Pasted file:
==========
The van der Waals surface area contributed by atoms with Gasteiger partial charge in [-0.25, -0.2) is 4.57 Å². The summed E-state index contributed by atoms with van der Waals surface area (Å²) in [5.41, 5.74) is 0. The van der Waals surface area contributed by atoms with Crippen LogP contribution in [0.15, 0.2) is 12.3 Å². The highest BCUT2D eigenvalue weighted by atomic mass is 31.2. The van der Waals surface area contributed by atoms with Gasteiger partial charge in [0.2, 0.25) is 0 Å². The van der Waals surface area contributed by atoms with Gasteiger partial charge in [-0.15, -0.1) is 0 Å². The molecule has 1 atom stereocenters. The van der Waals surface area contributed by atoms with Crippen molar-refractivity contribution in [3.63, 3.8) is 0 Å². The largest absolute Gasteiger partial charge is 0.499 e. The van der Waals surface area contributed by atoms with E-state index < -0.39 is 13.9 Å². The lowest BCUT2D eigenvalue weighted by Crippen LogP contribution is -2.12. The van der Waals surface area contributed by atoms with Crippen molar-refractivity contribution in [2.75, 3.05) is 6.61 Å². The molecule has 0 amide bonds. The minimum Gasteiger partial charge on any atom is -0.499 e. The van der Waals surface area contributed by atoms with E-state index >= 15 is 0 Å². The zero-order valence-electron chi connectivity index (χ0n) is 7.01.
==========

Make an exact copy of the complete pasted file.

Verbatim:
The van der Waals surface area contributed by atoms with Gasteiger partial charge in [-0.25, -0.2) is 4.57 Å². The summed E-state index contributed by atoms with van der Waals surface area (Å²) in [5.41, 5.74) is 0. The van der Waals surface area contributed by atoms with Crippen LogP contribution in [0.15, 0.2) is 12.3 Å². The highest BCUT2D eigenvalue weighted by atomic mass is 31.2. The van der Waals surface area contributed by atoms with Gasteiger partial charge in [0.2, 0.25) is 0 Å². The van der Waals surface area contributed by atoms with Gasteiger partial charge in [-0.15, -0.1) is 0 Å². The molecule has 1 atom stereocenters. The van der Waals surface area contributed by atoms with Crippen molar-refractivity contribution in [3.63, 3.8) is 0 Å². The largest absolute Gasteiger partial charge is 0.499 e. The van der Waals surface area contributed by atoms with E-state index < -0.39 is 13.9 Å². The lowest BCUT2D eigenvalue weighted by Crippen LogP contribution is -2.12. The van der Waals surface area contributed by atoms with Crippen molar-refractivity contribution in [2.75, 3.05) is 6.61 Å². The molecule has 0 amide bonds. The minimum Gasteiger partial charge on any atom is -0.499 e. The van der Waals surface area contributed by atoms with E-state index >= 15 is 0 Å². The zero-order valence-electron chi connectivity index (χ0n) is 7.01.